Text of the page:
Presentation on theme: "FINANCING DEVO MORE Alan Trench Edinburgh, 25 January 2013."— Presentation transcript:
FINANCING DEVO MORE Alan Trench Edinburgh, 25 January 2013
The problem No clear model for enhanced devolution –But unionist parties need one for offer of more devolution after a No vote to be credible Clear preferences of Scottish voters are for more devolution within the Union –Beyond Calman/Scotland Act 2012 –And relating principally to taxation and welfare A huge mismatch between devolved spending responsibi- lities and revenue-raising ones –Scottish Govt is responsible for c. 70 per cent of public spending in Scotland –Even after SA12 is fully in effect, it will only raise about 30 per cent –That has no comparative parallel Lack of revenue-raising powers limits devolved policy autonomy
The constraints Fiscal good sense and good practice – including lessons from federal systems Practicalities of decentralisation of a fiscally very centralised state Implications for compliance costs (borne by taxpayers) and administrative costs (borne by government) Legal constraints (EU law, also Treaty of Union) Revenue volatility: the finance ministers worry –And stability and predictability too What works in the interest of the UK as a whole –What about Wales, N Ireland, English taxpayers? What are you financing? 1998-model devolution, or something more?
So … Land taxes can easily be devolved, and should be –Largely already in SA12 –Treasury should take a permissive approach to introduction of new taxes –But not a major revenue source Alcohol and tobacco duties have close relations with devolved policy functions –Are usually consumed close to where theyre bought –And are useful if modest sources of revenue –But there are major legal problems with devolving excise duties –Charges for premises licenses may be the closest one can get
So … II Personal income tax is a devolvable major revenue source, and should be: outright – rates, thresholds, exemptions etc –A significant revenue source: around 25 per cent of tax revenues in Scotland, or 1/3 of SG spending Sales taxes are often regional-govt level taxes – but you cant devolve VAT –You can assign its revenues, though –Assignment of 10 points gives a large chunk of revenues – around 13 per cent of SG spending A package like that would put around 60 per cent of Scottish devolved spending directly into SG hands, and about 42 per cent of its spending from taxes wholly under its control –And is relatively stable and predictable; volatility is low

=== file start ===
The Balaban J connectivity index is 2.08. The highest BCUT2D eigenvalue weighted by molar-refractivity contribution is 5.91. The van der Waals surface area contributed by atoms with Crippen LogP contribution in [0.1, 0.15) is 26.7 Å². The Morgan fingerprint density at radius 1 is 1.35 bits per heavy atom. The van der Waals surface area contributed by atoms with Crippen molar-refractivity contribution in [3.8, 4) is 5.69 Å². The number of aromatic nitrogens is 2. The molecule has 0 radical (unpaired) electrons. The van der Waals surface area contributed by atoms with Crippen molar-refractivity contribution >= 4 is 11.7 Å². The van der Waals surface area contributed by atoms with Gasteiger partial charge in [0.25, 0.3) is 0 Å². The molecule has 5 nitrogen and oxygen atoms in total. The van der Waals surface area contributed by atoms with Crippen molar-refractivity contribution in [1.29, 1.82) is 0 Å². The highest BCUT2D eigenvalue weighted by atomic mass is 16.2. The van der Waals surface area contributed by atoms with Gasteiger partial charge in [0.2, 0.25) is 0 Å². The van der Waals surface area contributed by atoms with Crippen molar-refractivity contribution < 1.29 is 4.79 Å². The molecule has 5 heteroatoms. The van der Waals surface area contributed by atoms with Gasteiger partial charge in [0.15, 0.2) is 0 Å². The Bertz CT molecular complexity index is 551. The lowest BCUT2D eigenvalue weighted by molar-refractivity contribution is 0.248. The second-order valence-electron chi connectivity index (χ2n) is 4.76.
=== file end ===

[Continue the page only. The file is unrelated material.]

Some taxes you shouldnt devolve Fuel duties –Very mobile, likely to trigger competition/purchasing in low-tax jurisdiction Inheritance tax –Small source of revenue –Danger of race to the bottom (happened in Canada and Australia) Oil & gas tax revenues –Can only be assigned, but highly volatile (both for price & extraction rate) Corporation tax –Volatile revenues – not good for funding stable/inflationary services –Best way to devolve it is administratively cumbersome –High and capricious compliance costs for smaller businesses already – worse if devolved
If you want to devolve more tax The best bet is probably employers National Insurance contributions A payroll tax, levied at regional level in some other systems (and central in others) Significant source of revenue, not hugely volatile More closely related to devolved functions (especially if expanded into welfare) But would require significant administrative adjustments, to NI Fund Employees NICs should remain UK-level tax in any event
The advantages of this approach Gives Scottish Govt (and other devolved govts) much more policy autonomy –Reduces impact of implicit tie to English model of public services through the Barnett formula Gives it meaningful policy levers to shape policy through tax levers –Including (if employers NICs are included) access to 3 of 4 business tax bases Means Scotland would also bear costs of additional public spending –Undermining English resentment of subsidising better services for Scots
Read the report! http://www.ippr.org/publication/55/10210/funding-devo- more-fiscal-options-for-strengthening-the-union Twitter: #devomore
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